Keen looked at the rationale for choosing sampling locations. ‘It is human nature is to go for the easy choices,’ he commented and gave some examples of bad practice:

  • Choosing to sample the isolator control panel but not checking the isolator gloves for pinholes where the risk of product contamination is far greater
  • Sampling a cleanroom on the day shift, at the convenience of the normal office hours of the microbiologists, rather than monitoring the night shift
  • Sampling using only TSA plates to find E.coli and not sampling for objectionable organisms

Keen stressed that the untrained, unaware sampling operator can account for a high percentage of particle counts if they don’t understand what they’re doing; therefore, good training is key. Incorrect techniques he has observed include:

  • Poor assembly techniques that contaminate the sampler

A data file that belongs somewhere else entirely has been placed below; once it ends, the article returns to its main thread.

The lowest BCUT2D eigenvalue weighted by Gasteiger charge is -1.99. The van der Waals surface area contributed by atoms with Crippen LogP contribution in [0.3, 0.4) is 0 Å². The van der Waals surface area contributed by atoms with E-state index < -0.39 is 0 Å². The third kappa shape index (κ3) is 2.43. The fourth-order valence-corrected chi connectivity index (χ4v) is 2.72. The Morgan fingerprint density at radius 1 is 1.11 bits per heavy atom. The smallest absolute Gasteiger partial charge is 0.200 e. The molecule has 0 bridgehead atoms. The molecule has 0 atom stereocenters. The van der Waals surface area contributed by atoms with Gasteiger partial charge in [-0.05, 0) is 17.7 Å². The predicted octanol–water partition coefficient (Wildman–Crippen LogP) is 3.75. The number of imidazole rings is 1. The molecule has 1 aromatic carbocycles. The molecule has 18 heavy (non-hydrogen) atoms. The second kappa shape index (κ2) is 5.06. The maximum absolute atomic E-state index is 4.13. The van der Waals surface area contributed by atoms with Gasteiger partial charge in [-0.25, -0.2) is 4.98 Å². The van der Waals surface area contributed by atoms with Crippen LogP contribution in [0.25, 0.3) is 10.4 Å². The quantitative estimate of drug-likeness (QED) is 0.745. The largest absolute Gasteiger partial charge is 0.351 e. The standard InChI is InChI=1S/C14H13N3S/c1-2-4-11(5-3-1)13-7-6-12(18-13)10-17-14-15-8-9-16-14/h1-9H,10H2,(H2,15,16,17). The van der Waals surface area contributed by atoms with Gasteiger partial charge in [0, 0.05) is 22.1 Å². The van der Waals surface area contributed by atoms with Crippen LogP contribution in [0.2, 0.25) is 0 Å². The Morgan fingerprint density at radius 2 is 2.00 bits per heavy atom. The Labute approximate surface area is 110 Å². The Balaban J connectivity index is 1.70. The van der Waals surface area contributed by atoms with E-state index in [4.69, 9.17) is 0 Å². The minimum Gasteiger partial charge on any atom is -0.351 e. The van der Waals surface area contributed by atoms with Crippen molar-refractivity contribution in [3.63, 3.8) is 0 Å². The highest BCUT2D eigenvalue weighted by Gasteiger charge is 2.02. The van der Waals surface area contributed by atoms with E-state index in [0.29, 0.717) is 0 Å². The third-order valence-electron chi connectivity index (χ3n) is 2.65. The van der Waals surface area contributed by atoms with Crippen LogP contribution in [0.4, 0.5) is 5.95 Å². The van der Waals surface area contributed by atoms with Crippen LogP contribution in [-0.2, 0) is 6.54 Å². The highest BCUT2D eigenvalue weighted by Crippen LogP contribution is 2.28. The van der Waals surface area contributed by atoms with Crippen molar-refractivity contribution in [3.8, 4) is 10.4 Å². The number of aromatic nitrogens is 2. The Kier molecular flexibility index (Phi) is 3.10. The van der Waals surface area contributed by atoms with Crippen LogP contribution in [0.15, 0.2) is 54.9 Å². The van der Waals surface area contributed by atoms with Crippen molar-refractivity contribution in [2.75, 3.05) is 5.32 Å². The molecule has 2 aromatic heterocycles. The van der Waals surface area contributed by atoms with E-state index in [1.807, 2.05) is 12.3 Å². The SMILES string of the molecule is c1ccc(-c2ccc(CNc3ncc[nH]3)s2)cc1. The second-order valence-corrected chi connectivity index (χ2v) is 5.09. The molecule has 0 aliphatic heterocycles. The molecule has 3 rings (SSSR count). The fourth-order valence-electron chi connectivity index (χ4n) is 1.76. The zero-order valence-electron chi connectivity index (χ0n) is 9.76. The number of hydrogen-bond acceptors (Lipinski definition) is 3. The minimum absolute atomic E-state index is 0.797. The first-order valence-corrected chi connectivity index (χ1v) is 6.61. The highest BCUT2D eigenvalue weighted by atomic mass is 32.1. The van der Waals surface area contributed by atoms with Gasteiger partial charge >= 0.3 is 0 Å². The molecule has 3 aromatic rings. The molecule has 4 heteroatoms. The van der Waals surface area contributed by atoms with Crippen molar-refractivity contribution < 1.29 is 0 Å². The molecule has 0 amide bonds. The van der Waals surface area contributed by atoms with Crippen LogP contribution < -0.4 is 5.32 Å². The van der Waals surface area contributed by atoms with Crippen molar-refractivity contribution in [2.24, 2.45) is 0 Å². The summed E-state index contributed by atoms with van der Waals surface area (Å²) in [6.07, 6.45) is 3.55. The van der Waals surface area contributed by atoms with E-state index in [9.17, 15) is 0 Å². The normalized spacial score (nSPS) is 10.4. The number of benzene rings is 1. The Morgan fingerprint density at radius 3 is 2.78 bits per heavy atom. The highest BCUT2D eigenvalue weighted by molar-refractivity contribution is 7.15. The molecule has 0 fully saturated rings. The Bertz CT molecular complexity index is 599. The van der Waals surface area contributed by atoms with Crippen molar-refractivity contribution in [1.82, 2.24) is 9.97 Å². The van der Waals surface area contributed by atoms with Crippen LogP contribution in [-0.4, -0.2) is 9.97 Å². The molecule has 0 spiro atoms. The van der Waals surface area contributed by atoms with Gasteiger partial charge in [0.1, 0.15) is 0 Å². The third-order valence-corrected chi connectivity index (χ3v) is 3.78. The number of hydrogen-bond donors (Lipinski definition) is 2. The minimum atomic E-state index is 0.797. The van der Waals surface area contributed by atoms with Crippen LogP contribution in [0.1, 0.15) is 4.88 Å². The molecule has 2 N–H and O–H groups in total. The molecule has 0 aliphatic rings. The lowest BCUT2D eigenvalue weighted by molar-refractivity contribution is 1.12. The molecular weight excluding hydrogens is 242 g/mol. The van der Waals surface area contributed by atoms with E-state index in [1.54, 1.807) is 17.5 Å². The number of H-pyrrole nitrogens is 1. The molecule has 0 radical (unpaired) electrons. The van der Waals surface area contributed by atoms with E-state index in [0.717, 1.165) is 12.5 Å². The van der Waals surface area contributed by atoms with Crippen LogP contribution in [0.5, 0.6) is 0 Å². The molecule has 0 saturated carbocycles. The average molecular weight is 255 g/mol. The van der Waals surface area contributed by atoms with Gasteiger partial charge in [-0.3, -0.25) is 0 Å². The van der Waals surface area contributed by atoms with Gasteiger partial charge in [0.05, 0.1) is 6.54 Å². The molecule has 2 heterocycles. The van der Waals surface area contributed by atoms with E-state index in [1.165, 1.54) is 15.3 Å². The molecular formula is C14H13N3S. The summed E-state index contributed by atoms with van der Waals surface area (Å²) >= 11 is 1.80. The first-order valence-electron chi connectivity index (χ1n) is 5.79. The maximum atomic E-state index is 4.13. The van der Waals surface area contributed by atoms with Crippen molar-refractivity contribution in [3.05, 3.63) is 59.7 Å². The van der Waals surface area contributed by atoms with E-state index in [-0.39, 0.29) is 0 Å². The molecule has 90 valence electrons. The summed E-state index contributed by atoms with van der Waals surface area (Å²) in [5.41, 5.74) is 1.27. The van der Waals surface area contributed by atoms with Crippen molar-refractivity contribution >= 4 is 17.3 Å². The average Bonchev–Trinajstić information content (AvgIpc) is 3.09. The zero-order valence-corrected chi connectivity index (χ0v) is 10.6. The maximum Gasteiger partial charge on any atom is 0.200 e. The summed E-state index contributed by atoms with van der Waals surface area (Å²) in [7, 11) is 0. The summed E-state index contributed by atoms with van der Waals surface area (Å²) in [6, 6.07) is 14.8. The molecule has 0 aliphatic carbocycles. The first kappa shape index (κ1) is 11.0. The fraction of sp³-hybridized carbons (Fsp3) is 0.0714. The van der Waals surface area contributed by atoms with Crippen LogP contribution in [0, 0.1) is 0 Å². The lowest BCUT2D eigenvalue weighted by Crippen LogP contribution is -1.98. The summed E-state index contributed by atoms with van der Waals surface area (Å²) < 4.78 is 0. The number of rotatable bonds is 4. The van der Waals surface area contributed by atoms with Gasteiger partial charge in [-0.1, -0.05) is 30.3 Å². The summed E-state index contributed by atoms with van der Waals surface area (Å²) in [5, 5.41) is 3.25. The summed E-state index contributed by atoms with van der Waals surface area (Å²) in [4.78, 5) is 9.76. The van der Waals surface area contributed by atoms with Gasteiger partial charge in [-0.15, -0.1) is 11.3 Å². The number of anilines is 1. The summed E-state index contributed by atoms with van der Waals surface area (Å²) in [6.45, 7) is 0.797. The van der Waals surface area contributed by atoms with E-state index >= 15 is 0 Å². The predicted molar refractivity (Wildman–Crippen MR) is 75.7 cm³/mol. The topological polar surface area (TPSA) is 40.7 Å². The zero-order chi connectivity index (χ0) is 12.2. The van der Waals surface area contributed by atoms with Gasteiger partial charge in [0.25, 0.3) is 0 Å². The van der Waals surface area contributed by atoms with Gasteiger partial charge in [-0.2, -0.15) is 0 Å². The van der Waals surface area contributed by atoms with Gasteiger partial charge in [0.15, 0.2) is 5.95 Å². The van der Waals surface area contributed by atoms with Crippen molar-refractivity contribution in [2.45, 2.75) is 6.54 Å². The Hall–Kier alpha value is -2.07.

• Poor handling of the plate
  • Standing over the particle counter to check the timer
  • Standing over the machine to keep operators away from it (the counter will simply trend the operator’s own microbial burden)
  • Comparing settle plates (measured in cfu/4 hours) with results from active air samplers – one measures a defined volume of air, the other measures a period of time

Keen also looked at situations that can affect results, such as inconsistent depths of medium in settle plates that will dry out at different rates. His other tips included:

  • Ensure that air sampling captures the best data. Does it give a picture of the microbiology hitting the product or does it reflect the microbiology of a door left open 5m away from the products?